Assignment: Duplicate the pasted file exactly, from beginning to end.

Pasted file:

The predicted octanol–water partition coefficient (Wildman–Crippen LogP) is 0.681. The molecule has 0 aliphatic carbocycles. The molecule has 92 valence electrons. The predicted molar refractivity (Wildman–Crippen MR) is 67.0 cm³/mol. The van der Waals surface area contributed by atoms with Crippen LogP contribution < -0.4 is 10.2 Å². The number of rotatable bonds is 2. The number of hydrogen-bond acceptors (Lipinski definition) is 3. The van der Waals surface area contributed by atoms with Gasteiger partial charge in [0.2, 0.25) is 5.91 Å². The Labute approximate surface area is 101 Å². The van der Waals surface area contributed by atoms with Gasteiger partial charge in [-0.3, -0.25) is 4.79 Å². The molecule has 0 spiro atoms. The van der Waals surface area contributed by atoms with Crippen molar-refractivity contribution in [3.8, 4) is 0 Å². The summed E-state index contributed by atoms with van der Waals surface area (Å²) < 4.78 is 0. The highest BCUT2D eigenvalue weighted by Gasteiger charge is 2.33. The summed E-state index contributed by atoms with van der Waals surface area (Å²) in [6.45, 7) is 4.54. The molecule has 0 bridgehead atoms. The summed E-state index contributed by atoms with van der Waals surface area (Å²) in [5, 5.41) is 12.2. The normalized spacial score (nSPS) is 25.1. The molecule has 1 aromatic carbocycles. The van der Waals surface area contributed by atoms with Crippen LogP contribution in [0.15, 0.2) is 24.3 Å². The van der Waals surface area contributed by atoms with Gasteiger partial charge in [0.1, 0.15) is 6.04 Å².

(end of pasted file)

The predicted octanol–water partition coefficient (Wildman–Crippen LogP) is 0.681. The molecule has 0 aliphatic carbocycles. The molecule has 92 valence electrons. The predicted molar refractivity (Wildman–Crippen MR) is 67.0 cm³/mol. The van der Waals surface area contributed by atoms with Crippen LogP contribution < -0.4 is 10.2 Å². The number of rotatable bonds is 2. The number of hydrogen-bond acceptors (Lipinski definition) is 3. The van der Waals surface area contributed by atoms with Gasteiger partial charge in [0.2, 0.25) is 5.91 Å². The Labute approximate surface area is 101 Å². The van der Waals surface area contributed by atoms with Gasteiger partial charge in [-0.3, -0.25) is 4.79 Å². The molecule has 0 spiro atoms. The van der Waals surface area contributed by atoms with Crippen molar-refractivity contribution in [3.8, 4) is 0 Å². The summed E-state index contributed by atoms with van der Waals surface area (Å²) < 4.78 is 0. The highest BCUT2D eigenvalue weighted by Gasteiger charge is 2.33. The summed E-state index contributed by atoms with van der Waals surface area (Å²) in [6.45, 7) is 4.54. The molecule has 0 bridgehead atoms. The summed E-state index contributed by atoms with van der Waals surface area (Å²) in [5, 5.41) is 12.2. The normalized spacial score (nSPS) is 25.1. The molecule has 1 aromatic carbocycles. The van der Waals surface area contributed by atoms with Crippen LogP contribution in [0.15, 0.2) is 24.3 Å². The van der Waals surface area contributed by atoms with Gasteiger partial charge in [0.1, 0.15) is 6.04 Å².